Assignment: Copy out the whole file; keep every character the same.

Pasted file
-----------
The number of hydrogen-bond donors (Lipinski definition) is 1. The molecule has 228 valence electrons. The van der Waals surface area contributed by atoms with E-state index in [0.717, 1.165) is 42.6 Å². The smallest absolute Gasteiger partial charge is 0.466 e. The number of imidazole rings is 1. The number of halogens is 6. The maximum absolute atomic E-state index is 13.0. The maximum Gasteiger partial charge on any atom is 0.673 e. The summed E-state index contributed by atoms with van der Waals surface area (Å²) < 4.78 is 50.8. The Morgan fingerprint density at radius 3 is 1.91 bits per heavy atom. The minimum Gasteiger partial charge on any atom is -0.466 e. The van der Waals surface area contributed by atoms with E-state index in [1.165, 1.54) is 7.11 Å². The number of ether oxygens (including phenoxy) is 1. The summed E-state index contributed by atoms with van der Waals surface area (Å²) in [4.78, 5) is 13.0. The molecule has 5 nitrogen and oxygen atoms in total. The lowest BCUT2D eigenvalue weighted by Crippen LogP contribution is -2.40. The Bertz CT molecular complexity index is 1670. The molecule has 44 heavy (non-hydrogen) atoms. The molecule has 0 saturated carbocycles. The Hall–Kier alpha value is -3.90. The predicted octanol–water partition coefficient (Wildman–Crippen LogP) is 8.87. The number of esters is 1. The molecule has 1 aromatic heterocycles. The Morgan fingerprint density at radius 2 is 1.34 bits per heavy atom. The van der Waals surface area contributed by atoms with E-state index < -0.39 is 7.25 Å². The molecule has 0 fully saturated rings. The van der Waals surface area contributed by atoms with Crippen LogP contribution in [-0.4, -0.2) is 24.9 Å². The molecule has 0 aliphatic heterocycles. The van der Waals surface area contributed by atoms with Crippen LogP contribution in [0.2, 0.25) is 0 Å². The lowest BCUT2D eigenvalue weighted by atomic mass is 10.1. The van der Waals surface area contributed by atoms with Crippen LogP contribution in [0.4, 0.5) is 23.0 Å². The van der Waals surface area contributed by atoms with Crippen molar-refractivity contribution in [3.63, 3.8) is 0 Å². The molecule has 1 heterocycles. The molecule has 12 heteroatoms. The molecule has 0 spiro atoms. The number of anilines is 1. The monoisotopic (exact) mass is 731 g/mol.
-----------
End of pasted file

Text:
The number of hydrogen-bond donors (Lipinski definition) is 1. The molecule has 228 valence electrons. The van der Waals surface area contributed by atoms with E-state index in [0.717, 1.165) is 42.6 Å². The smallest absolute Gasteiger partial charge is 0.466 e. The number of imidazole rings is 1. The number of halogens is 6. The maximum absolute atomic E-state index is 13.0. The maximum Gasteiger partial charge on any atom is 0.673 e. The summed E-state index contributed by atoms with van der Waals surface area (Å²) < 4.78 is 50.8. The Morgan fingerprint density at radius 3 is 1.91 bits per heavy atom. The minimum Gasteiger partial charge on any atom is -0.466 e. The van der Waals surface area contributed by atoms with E-state index in [1.165, 1.54) is 7.11 Å². The number of ether oxygens (including phenoxy) is 1. The summed E-state index contributed by atoms with van der Waals surface area (Å²) in [4.78, 5) is 13.0. The molecule has 5 nitrogen and oxygen atoms in total. The lowest BCUT2D eigenvalue weighted by Crippen LogP contribution is -2.40. The Bertz CT molecular complexity index is 1670. The molecule has 44 heavy (non-hydrogen) atoms. The molecule has 0 saturated carbocycles. The Hall–Kier alpha value is -3.90. The predicted octanol–water partition coefficient (Wildman–Crippen LogP) is 8.87. The number of esters is 1. The molecule has 1 aromatic heterocycles. The Morgan fingerprint density at radius 2 is 1.34 bits per heavy atom. The van der Waals surface area contributed by atoms with E-state index < -0.39 is 7.25 Å². The molecule has 0 fully saturated rings. The van der Waals surface area contributed by atoms with Crippen LogP contribution in [-0.4, -0.2) is 24.9 Å². The molecule has 0 aliphatic heterocycles. The van der Waals surface area contributed by atoms with Crippen LogP contribution in [0.2, 0.25) is 0 Å². The lowest BCUT2D eigenvalue weighted by atomic mass is 10.1. The van der Waals surface area contributed by atoms with Crippen LogP contribution in [0.4, 0.5) is 23.0 Å². The van der Waals surface area contributed by atoms with Crippen molar-refractivity contribution in [3.63, 3.8) is 0 Å². The molecule has 1 heterocycles. The molecule has 12 heteroatoms. The molecule has 0 spiro atoms. The number of anilines is 1. The monoisotopic (exact) mass is 731 g/mol.